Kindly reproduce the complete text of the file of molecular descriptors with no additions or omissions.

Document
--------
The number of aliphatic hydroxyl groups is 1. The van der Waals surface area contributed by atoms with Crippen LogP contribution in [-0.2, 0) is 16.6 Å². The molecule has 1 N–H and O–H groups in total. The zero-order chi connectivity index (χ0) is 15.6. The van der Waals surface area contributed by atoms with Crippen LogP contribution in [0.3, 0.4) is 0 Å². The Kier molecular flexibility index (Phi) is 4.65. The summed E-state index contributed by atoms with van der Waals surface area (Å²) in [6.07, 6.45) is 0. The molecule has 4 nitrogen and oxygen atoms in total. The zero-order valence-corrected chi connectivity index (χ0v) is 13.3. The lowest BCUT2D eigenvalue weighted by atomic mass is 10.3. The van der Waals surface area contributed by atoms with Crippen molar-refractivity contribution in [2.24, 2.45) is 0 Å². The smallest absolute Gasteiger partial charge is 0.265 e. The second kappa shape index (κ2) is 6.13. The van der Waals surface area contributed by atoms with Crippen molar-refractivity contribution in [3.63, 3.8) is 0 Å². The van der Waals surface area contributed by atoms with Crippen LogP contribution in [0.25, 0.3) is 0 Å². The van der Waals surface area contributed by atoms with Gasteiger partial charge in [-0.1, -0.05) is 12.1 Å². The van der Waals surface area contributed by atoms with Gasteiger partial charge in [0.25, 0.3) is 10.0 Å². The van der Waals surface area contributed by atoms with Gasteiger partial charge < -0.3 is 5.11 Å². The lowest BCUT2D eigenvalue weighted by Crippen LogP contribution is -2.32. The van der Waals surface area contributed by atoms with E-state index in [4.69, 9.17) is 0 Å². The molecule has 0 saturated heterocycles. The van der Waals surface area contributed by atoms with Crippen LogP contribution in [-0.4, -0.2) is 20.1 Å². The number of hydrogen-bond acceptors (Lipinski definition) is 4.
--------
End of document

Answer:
The number of aliphatic hydroxyl groups is 1. The van der Waals surface area contributed by atoms with Crippen LogP contribution in [-0.2, 0) is 16.6 Å². The molecule has 1 N–H and O–H groups in total. The zero-order chi connectivity index (χ0) is 15.6. The van der Waals surface area contributed by atoms with Crippen LogP contribution in [0.3, 0.4) is 0 Å². The Kier molecular flexibility index (Phi) is 4.65. The summed E-state index contributed by atoms with van der Waals surface area (Å²) in [6.07, 6.45) is 0. The molecule has 4 nitrogen and oxygen atoms in total. The zero-order valence-corrected chi connectivity index (χ0v) is 13.3. The lowest BCUT2D eigenvalue weighted by atomic mass is 10.3. The van der Waals surface area contributed by atoms with Crippen molar-refractivity contribution in [2.24, 2.45) is 0 Å². The smallest absolute Gasteiger partial charge is 0.265 e. The second kappa shape index (κ2) is 6.13. The van der Waals surface area contributed by atoms with Crippen molar-refractivity contribution in [3.63, 3.8) is 0 Å². The van der Waals surface area contributed by atoms with Crippen LogP contribution in [0.25, 0.3) is 0 Å². The van der Waals surface area contributed by atoms with Gasteiger partial charge in [-0.1, -0.05) is 12.1 Å². The van der Waals surface area contributed by atoms with Gasteiger partial charge in [0.25, 0.3) is 10.0 Å². The van der Waals surface area contributed by atoms with Gasteiger partial charge < -0.3 is 5.11 Å². The lowest BCUT2D eigenvalue weighted by Crippen LogP contribution is -2.32. The van der Waals surface area contributed by atoms with E-state index in [4.69, 9.17) is 0 Å². The molecule has 0 saturated heterocycles. The van der Waals surface area contributed by atoms with Crippen LogP contribution in [-0.4, -0.2) is 20.1 Å². The number of hydrogen-bond acceptors (Lipinski definition) is 4.